Why not compress the button?

I’ve wondered out loud before about compressing buttons on to a flat screen. Yet I still have to wonder why people bother making plastic dials? Is there some sort of tactile quality that a tap and swipe can’t provide or is it more about people being used to one type of tool like a dial and don’t feel comfortable experimenting with their unknowns?

UPDATE: 09.06.2011
Coming across the demo this morning, one of the takeaways was that the artist could use the same tool that in new ways because he didn’t have to worry about twisting dials. I bought the app myself to test it out. Having never used the tactile version I’m probably not the best person to talk about the pros and cons of the screen version. With that said the dials were a bit difficult to use…

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  • michael lascarides

    Physical buttons can still serve important functions, most notably to orient users when attention is focused elsewhere. One downside of having 100 percent of an interface in glass is not knowing what the current state of the interface is. Donald Norman’s “The Design of Everyday Things” goes into this in some detail.The single physical button on an iPhone, and the large home button on a Tivo remote both orient largely symmetrical devices right-side up by touch in the hand, and the “click to start” gesture insures that the devices will be in a “ready” state by the time the user acquires focus. With my iPhone, I usually reach in pocket for phone, find button, click button, swipe to unlock, all without looking, then look down.Physical controls also allow the learning of more sophisticated muscle memory (at the expense of an initial perception of “complexity”). A car radio with a few physical buttons may seem more “complex” at first, but I can quickly learn which is the volume and which is the tuning without taking my eyes off the road. Contrast this to BMW’s horrid iDrive system, which puts several interior functions (navigation, climate control, heating, etc) under the control of a single round knob. It accomplishes the exact opposite, compressing dozens of disparate functions into the same knob, practically forcing the user to take their attention from the road to figure out he is in a numbing tree hierarchy of options. It looks great on the showroom floor and is a conversation starter, but it’s one of the most aggressively user-unfriendly interfaces I’ve ever run across. BMWs would be better served by a few well-placed buttons for common functions (radio, heat, etc). Contrast this with the interior of a modern jet fighter or airliner (the ultimate combination of high-stakes situation, high information density, quantity of systems needing control, and urgency). There are flatscreens aplenty, but surrounded by physical buttons. That little keyboard above is a great example, likely to be used in conjunction with a lot of other devices (focus may be elsewhere), and in a live setting, perhaps a dark and noisy club, onstage with flashing lights. Why not create a device that lets one make music while looking the audience in the eye, rather than selfishly craving glass-screen attention for itself?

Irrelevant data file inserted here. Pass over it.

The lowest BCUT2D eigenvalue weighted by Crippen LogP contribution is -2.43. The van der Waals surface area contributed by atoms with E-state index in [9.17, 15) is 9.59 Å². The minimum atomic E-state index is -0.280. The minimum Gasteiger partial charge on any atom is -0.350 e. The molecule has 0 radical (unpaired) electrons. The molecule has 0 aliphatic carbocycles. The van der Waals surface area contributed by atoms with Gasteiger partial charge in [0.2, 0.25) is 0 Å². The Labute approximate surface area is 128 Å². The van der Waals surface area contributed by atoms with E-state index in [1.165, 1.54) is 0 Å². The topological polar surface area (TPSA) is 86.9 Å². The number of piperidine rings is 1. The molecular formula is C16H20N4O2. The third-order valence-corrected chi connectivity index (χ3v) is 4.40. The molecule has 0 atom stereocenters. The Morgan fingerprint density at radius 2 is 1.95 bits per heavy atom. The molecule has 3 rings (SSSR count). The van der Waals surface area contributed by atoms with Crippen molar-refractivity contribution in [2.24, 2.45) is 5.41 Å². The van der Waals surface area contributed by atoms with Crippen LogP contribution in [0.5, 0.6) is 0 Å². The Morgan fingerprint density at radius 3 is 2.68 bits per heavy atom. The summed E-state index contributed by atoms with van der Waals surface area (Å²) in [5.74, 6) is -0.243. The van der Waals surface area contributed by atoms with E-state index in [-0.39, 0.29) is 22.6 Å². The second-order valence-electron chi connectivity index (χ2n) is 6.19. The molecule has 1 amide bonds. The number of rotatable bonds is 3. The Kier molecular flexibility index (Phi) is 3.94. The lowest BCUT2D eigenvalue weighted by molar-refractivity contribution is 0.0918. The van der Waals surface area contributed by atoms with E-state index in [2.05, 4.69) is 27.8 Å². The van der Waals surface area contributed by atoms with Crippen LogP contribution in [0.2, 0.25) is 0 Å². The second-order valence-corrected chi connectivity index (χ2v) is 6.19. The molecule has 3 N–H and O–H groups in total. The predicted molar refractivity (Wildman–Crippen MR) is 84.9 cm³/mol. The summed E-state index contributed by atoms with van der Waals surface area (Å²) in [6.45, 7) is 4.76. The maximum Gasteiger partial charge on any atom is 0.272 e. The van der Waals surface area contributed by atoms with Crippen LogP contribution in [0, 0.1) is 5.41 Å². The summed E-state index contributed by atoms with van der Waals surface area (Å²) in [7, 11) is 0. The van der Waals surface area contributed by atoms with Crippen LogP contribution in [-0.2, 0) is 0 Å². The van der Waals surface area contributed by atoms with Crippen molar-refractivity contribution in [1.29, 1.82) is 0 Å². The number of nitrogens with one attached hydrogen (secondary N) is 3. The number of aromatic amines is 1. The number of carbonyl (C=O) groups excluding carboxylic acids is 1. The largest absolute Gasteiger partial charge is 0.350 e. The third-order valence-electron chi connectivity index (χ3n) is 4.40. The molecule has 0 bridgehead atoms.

• http://www.noahbrier.com Noah Brier

    Not sure this answers it, but I think it’s interesting you included a piece of musical equipment. Around DJing (at least 10 years ago when I was doing it) rotary dials were the preferred method of mixing for certain types of music. The knobs, at least popular wisdom held, gave a smoother transition than either a cross fader or volume sliders. I felt that way myself, though it’s hard to say whether I really knew the difference or just heard it enough to believe it. I do know that the knobs made it easier to slowly fade volume in. It’s just easier to slowly turn a knob than to slowly push a slider … Anyway, I don’t know if it’s terribly relevant to your question, but thought it might be interesting nonetheless.

  • http://designnotes.info/ Michael Surtees

    Michael—your observations are quite helpful about why it sometimes is best not to go for the complete screen. I had been thinking more in terms of consumer products but your use case of an airplane is interesting to note. The thing that I come back to is that as issues arise with a screen based solution compared with physical dials, the ui is easier to update. Once the dial is created physically it gets a lot more difficult to evolve because of it’s physical nature. The hybrid versions that use a screen that can be removed like this http://www.engadget.com/2011/07/27/ion-piano-apprentice-plays-nice-with-your-ipad-lights-up-your-l/ makes things very interesting.

  • http://designnotes.info/ Michael Surtees

    The music equipment was chosen because it was the first thing that jumped out to me in my rss feed as I was thinking about the issue. Since I’ve never dj’d before your observations are apt. I embedded a video above after your post that speaks to some of those tactile issues. I’ve always wondered about taking one of those real instruments (like sj equipment), put it on screen and reimagine the experience because of the capabilities that swiping, tapping and pressure would allow that isn’t available with older physical objects.

  • http://36creative.com 36creative.com

    I think it depends on what decade you grew up around. I love DVDs and I know for a fact that in the very near future they will turn into a VHS tape and become extinct. I don’t exactly know when it will happen but it is a certainty that it will be soon. Everything is going digital and the idea of actually holding something concrete in your finger tips that is anything other than an iPad is going to sound crazy very soon. I used to DJ as well back in the day and there is nothing like a piece of vinyl in your fingers.